Frosty The Snowman

“Frosty the Snowman,” debuted in 1969. It was by Rankin/Bass Productions, the same company that produced many holiday specials. Most of us had favorite Christmas specials we would watch. Mine was Rudolph, A Charlie Brown Christmas, The Grinch, and this one…Frosty The Snowman.

Narrated by the legend Jimmy Durante, the special involves a magic hat that transforms a snowman, Frosty, into a living being. The magician who owned the hat wants it back now that he knows it contained actual magic, so the kids had to get together and find a way to bring Frosty to the North Pole to keep him from melting. However, once there, Frosty sacrifices himself to warm up the little girl, Karen, who took him to the North Pole. He melts, but Santa Claus explains that Frosty is made out of special Christmas snow and thus can never truly melt. Frosty then comes back to life and everyone has a Merry Christmas.

The song was written in 1950 by Walter “Jack” Rollins and Steve Nelson. They wrote it for Gene Autry, especially, after Autry had such a huge hit with “Rudolph the Red-Nosed Reindeer” the previous year. It was later recorded by Jimmy Durante as we hear in this wonderful cartoon.

This wasn’t the only animation of Frosty…

In 1954, United Productions of America (UPA) brought Frosty to life in a short cartoon that is little more than an animated music video for a jazzy version of the song. It introduced the characters mentioned in the lyrics visually, from Frosty himself to the traffic cop. The three-minute, black-and-white piece quickly became a holiday tradition in various markets, particularly in Chicago, where it’s been broadcast annually on WGN since 1955.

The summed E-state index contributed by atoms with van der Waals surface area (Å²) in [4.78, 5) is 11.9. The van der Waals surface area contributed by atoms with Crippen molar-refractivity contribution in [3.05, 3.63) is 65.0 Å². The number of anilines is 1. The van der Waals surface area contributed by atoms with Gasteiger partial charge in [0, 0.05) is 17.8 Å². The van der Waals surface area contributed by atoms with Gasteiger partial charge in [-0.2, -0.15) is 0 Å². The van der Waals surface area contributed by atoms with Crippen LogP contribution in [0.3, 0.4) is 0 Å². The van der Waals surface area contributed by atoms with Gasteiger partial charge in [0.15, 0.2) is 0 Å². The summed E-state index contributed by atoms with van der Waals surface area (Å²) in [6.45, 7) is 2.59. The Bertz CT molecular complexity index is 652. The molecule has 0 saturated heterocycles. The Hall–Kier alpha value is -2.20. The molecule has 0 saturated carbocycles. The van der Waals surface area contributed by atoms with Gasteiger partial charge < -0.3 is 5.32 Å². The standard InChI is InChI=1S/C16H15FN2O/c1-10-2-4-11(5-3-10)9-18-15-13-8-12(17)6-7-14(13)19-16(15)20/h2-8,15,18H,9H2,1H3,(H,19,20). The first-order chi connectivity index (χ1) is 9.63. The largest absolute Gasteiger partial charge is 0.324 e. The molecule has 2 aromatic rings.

Author: badfinger20 (Max)

Power Pop fan, Baseball fan, old movie and tv show fan... and a songwriter, bass and guitar player.

10 thoughts on “Frosty The Snowman”

  1. I’m starting next week with the three cartoons that WGN showed every weekday between Thanksgiving and Christmas. I grew up watching them. The UPA cartoon is my favorite version of the song; it sounds like something The Manhattan Transfer would do.

    Liked by 1 person

    1. John I thought of you when I was researching this. I was going to ask you if you saw it in Chicago. I do like it…I like the artwork a lot also.

      Like

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